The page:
Millennial Insight on Retail

For most, it’s easy to think of a millennial as a teenager with a phone attached to their hand or constantly binge-watching Netflix shows but the reality is that this generation is growing up and so is its retail habits. The most important thing to realize about this generation is the great diversity within it, primarily with its age range. It includes anyone born between 1978 and 1995, which means the oldest millennials are roughly 40 and the youngest are 22. This is a large gap that encompasses many milestones. As a millennial on the younger side and a college student, I have much different spending habits than someone born more towards the beginning of the generation who is in their 30s, perhaps married with children. It is important for retailers to focus on catering to all sides of the spectrum. As more and more millennials are starting to make the shift into the majority of the workforce and consumers, retailers should understand and re-evaluate where millennials’ shopping habits are currently. By doing so, this can help qualm some fears and anxieties about the future of retail to tenants and investors. For more information how generations have affected and adjusted to the industry, click here.

Online Shopping

While the convenience of a mobile platform is paramount to millennials, it is not the only reason they keep gravitating more towards cyber-retailers; it’s simply the best way to see what is available on the market. As established, a lot of the generation’s time is spent online, and in particular social media sites. Naturally, some profiles stand out more and the owners of these accounts have now become known as “social media influencers”, the use of which can be crucial for a lot of retailers. To give an example, there are many influencers, which also include bloggers and vloggers, who demonstrate or try on their purchases in picture or video format. They often link where to buy the products or tag companies, making the purchasing process very simple as well as giving exposure of the brand to thousands of people with just one photograph. It can be seen as virtually trying on or testing products. However, social media is also a proponent for why millennials still go out to get one thing they can’t online: experiences. Well, that and no shipping prices.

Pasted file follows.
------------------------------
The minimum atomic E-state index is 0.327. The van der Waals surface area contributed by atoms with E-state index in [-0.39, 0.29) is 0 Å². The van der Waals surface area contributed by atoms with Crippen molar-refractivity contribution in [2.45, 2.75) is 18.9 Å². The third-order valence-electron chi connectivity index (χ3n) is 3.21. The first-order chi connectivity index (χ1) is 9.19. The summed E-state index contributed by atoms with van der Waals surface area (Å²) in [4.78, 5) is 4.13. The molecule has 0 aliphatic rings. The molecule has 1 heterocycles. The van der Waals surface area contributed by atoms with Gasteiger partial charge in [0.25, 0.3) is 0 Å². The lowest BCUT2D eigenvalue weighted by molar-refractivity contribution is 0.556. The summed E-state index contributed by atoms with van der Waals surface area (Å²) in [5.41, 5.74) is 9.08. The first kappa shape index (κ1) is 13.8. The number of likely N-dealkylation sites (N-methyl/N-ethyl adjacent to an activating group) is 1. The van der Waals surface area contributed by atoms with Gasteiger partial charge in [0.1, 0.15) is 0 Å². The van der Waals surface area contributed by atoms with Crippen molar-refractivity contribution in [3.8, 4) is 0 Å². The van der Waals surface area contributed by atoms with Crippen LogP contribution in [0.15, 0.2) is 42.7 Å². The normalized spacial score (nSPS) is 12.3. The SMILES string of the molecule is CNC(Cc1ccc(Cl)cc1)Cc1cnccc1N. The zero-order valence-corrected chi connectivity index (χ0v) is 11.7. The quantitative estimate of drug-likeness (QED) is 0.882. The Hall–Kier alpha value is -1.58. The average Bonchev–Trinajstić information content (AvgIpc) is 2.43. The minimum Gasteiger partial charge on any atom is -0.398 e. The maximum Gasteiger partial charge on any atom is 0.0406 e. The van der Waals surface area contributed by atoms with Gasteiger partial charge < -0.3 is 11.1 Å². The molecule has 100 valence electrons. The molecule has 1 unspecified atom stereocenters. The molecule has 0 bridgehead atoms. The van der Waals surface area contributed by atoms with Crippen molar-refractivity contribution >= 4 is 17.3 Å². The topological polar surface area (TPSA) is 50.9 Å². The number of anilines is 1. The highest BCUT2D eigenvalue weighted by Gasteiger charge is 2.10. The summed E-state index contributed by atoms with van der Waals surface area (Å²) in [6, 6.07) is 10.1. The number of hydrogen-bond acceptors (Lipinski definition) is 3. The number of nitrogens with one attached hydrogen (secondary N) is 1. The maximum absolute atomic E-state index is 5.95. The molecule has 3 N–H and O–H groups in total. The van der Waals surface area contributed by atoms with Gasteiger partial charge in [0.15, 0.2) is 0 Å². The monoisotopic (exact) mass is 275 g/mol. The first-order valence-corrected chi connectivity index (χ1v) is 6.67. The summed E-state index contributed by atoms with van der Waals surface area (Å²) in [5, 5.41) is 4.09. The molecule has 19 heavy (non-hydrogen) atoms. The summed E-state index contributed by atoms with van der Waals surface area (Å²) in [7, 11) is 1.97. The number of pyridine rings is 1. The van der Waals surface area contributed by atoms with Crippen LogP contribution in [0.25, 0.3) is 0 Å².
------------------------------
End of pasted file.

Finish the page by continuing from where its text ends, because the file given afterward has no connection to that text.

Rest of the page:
Experiences Matter

With cost of living and student debt constantly rising, it is no wonder why millennial spending habits are adjusting. If there is an opportunity to spend $20 on a new top or trying a new restaurant, most would choose the latter. This is true for a few reasons, one of which being its correlation to social media. You can post via various apps where you are and what you are doing to showcasing to friends your experience and awareness of what is “cool”. Going out also allows for social interaction and promotes the popular wellness of the work-life balance. If most of one’s spending money was spent on material items, it wouldn’t leave much to spend with friends and activities. Since a lot of millennials’ time is spent online, human interaction is crucial to social life. This is why restaurants, bars, trendy workout studios, and activity centers have been left undisturbed by the “retail apocalypse”.

The other reason for shopping brick-and-mortar is the fact that it is a leisure activity to partake in. Though we like to buy online, there is something far more gratifying to have a product immediately —another defining quality of the generation. Personally, if I have time, I greatly enjoy just wandering down each aisle touching, feeling products, reading labels and being around other people doing the exact same. Additionally, shopping itself can be seen very therapeutic. Studies even show that “retail therapy” can been a useful strategy in trying to improve one’s mood [Atalay, Meloy]. Retailers can use this as an advantage by making the shopping experience cater to consumer’s senses – free samples or demonstrations, a distinct smell in the store, live music or other events on weekends, etc.

Ethical Spending

For a long time, the biggest fad was trying to constantly discover the next fad. However, recently there has been a slight decline in materialism. There is a large emphasis on ethical buying and natural products. People are becoming more engaged in politics, cultural, and societal issues which can translate to their purchasing habits. For example, some shoppers may be less likely to buy something from stores that partake in child labor, support certain politicians, or fire people in favor of machine automation. Millennials are less likely to spend money unnecessarily but when they do spend, they prefer to give money to brands with positive and sustainable business ethics, even if that means shelling a few extra dollars. The graphic below [Psychologytoday.com] showcases that majority of the generation’s expect more of large corporations than just the products they provide.

In conclusion, there are several more aspects that retailers should be taking into consideration when designing products and services toward millennials. While stereotypes of the generation may exist for a reason, some are quite outdated and creating marketing tactics towards them will not benefit the producer or the consumer. Tapping into what current trends or habits are occurring could mean tapping into a larger potential and profit.

 

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